Laboratory diagnosis of Lassa fever is performed by isolating LASV in the blood or detecting LASV antigen (Ag), LASV genomic RNA, or LASV-specific antibodies in the blood25,26,27,28,29. While reverse transcriptase-polymerase chain reaction (RT-PCR) assays to detect LASV RNA can be used to diagnose Lassa fever30,31,32,33, the capacity to provide such testing as a routine method in rural public healthcare units (PHUs) in endemic regions of West Africa is limited at the present time. Immunoassays are used as the frontline diagnostic technique for many infectious diseases, including malaria, dengue, AIDS, rotavirus-induced diarrhea, and influenza34. Detection of proteins or antibodies is not susceptible to contamination issues that can produce false positive results in PCR-based assays30 or to the presence of PCR inhibitors that can produce false negative results35. The use of immunoassays based on broadly-reactive monoclonal or polyclonal antibodies can also potentially overcome sensitivity issues related to genetic diversity of RNA viruses such as LASV27. Moreover, rapid diagnostic tests, such as lateral flow immunoassays, can be effectively utilized in areas lacking advanced laboratory infrastructures and have a high rate of acceptance in these low resource settings36. Here, we compare the performance of Lassa fever immunodiagnostic assays based on recombinant Lassa virus (LASV) proteins, including a rapid diagnostic test (RDT), to available quantitative PCR (qPCR) assays.

Results

Recombinant LASV diagnostic assays

A suite of Lassa fever diagnostic immunoassays has been developed based on LASV recombinant proteins1,23,29,37. LASV IgM and IgG capture ELISAs utilize microwell plates coated with recombinant LASV (ReLASV) nucleoprotein (NP), glycoprotein complex (GPC), and Z matrix protein or with NP alone37,38. Plates in the current study were coated with LASV NP alone. The ReLASV NP has also been used as an immunogen to produce monoclonal antibodies (MAbs) in mice and polyclonal antibodies (PAbs) in animals of various species. These antibodies have been developed as LASV Ag-capture and detection reagents in ELISA format and a lateral flow immunoassay for use as a RDT. The ReLASV antigen-capture ELISA uses affinity-purified rabbit NP PAbs. The ReLASV RDT, a dipstick-style lateral flow immunoassay using paired LASV NP murine MAbs, is designed for detection of lineage IV LASV in blood (Fig. 1). The ReLASV can be visually scored on a scale of 0 to 5 (Fig. 1A), with strong positive samples developing in as little as 5 minutes with full signal development by 25 minutes (Fig. 1B).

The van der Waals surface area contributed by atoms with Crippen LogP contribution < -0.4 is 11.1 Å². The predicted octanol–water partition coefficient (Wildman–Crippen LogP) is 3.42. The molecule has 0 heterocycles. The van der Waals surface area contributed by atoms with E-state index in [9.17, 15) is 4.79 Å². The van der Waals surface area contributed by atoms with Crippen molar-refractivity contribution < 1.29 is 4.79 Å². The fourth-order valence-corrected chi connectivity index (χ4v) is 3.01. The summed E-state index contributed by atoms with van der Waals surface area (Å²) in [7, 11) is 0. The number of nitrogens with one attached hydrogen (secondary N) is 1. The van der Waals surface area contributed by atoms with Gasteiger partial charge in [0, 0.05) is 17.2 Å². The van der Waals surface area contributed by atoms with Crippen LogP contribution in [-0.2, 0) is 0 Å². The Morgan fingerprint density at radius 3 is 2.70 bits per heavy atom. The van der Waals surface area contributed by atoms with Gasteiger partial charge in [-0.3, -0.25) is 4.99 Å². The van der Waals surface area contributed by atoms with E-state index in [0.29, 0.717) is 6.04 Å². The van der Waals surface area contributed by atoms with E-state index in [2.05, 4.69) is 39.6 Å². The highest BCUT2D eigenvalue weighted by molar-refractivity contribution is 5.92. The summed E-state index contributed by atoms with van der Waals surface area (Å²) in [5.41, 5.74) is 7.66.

Figure 1
Figure 1

Development of a recombinant antigen LASV lateral flow immunoassay. (Panel A) The ReLASV RDT is designed as a dipstick style lateral flow immunoassay. It can be visually scored on a scale of 0 to 5. (Panel B) Scanning densitometry can quantify ReLASV RDT signal kinetics (mean of 3 scans at 90 sec intervals, ratio = test line ÷ control line). NP Ag concentrations are provided in the inset.